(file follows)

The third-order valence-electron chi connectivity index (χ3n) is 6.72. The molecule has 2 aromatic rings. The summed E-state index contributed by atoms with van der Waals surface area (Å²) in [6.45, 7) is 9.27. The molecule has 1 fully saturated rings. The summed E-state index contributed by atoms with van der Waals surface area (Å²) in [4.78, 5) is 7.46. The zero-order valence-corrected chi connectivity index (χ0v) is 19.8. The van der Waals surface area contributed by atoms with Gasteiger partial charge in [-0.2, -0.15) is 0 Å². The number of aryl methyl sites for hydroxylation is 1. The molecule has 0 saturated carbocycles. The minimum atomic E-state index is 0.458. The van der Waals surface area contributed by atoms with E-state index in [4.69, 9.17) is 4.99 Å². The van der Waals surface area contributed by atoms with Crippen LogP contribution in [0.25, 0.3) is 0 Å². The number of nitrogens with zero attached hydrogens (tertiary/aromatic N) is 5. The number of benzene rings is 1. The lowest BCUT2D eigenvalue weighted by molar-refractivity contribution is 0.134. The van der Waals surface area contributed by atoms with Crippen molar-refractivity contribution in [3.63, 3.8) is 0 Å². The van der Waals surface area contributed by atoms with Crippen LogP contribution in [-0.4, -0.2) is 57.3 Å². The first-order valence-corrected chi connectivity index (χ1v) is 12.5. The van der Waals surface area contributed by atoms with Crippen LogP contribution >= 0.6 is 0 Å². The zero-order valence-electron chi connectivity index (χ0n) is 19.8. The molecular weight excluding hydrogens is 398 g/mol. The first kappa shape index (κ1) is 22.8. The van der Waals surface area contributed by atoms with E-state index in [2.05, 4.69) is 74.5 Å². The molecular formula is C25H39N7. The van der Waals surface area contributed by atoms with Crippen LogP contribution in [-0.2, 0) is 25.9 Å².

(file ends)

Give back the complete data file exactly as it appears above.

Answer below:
The third-order valence-electron chi connectivity index (χ3n) is 6.72. The molecule has 2 aromatic rings. The summed E-state index contributed by atoms with van der Waals surface area (Å²) in [6.45, 7) is 9.27. The molecule has 1 fully saturated rings. The summed E-state index contributed by atoms with van der Waals surface area (Å²) in [4.78, 5) is 7.46. The zero-order valence-corrected chi connectivity index (χ0v) is 19.8. The van der Waals surface area contributed by atoms with Gasteiger partial charge in [-0.2, -0.15) is 0 Å². The number of aryl methyl sites for hydroxylation is 1. The molecule has 0 saturated carbocycles. The minimum atomic E-state index is 0.458. The van der Waals surface area contributed by atoms with E-state index in [4.69, 9.17) is 4.99 Å². The van der Waals surface area contributed by atoms with Crippen LogP contribution in [0.25, 0.3) is 0 Å². The number of nitrogens with zero attached hydrogens (tertiary/aromatic N) is 5. The number of benzene rings is 1. The lowest BCUT2D eigenvalue weighted by molar-refractivity contribution is 0.134. The van der Waals surface area contributed by atoms with Crippen molar-refractivity contribution in [3.63, 3.8) is 0 Å². The van der Waals surface area contributed by atoms with Crippen LogP contribution in [-0.4, -0.2) is 57.3 Å². The first-order valence-corrected chi connectivity index (χ1v) is 12.5. The van der Waals surface area contributed by atoms with Crippen LogP contribution >= 0.6 is 0 Å². The zero-order valence-electron chi connectivity index (χ0n) is 19.8. The molecular weight excluding hydrogens is 398 g/mol. The first kappa shape index (κ1) is 22.8. The van der Waals surface area contributed by atoms with E-state index in [2.05, 4.69) is 74.5 Å². The molecular formula is C25H39N7. The van der Waals surface area contributed by atoms with Crippen LogP contribution in [-0.2, 0) is 25.9 Å².